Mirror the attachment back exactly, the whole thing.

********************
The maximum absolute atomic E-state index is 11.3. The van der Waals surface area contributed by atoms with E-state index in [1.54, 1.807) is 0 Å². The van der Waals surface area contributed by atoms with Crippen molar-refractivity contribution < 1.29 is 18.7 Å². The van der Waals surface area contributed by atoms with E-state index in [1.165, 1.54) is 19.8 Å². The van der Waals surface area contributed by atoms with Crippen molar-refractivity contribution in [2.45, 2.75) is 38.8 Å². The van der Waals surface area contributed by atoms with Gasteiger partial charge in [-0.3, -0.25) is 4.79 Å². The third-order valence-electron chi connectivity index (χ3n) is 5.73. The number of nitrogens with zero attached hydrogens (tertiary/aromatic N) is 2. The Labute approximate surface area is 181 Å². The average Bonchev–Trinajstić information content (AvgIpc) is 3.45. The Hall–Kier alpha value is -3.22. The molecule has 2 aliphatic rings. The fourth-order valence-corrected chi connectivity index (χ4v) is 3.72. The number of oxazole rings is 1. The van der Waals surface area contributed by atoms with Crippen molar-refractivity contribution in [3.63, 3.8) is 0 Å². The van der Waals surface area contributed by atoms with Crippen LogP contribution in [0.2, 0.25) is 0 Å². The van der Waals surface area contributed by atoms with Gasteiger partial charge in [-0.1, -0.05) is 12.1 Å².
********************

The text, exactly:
The maximum absolute atomic E-state index is 11.3. The van der Waals surface area contributed by atoms with E-state index in [1.54, 1.807) is 0 Å². The van der Waals surface area contributed by atoms with Crippen molar-refractivity contribution < 1.29 is 18.7 Å². The van der Waals surface area contributed by atoms with E-state index in [1.165, 1.54) is 19.8 Å². The van der Waals surface area contributed by atoms with Crippen molar-refractivity contribution in [2.45, 2.75) is 38.8 Å². The van der Waals surface area contributed by atoms with Gasteiger partial charge in [-0.3, -0.25) is 4.79 Å². The third-order valence-electron chi connectivity index (χ3n) is 5.73. The number of nitrogens with zero attached hydrogens (tertiary/aromatic N) is 2. The Labute approximate surface area is 181 Å². The average Bonchev–Trinajstić information content (AvgIpc) is 3.45. The Hall–Kier alpha value is -3.22. The molecule has 2 aliphatic rings. The fourth-order valence-corrected chi connectivity index (χ4v) is 3.72. The number of oxazole rings is 1. The van der Waals surface area contributed by atoms with Crippen molar-refractivity contribution in [3.63, 3.8) is 0 Å². The van der Waals surface area contributed by atoms with Crippen LogP contribution in [0.2, 0.25) is 0 Å². The van der Waals surface area contributed by atoms with Gasteiger partial charge in [-0.1, -0.05) is 12.1 Å².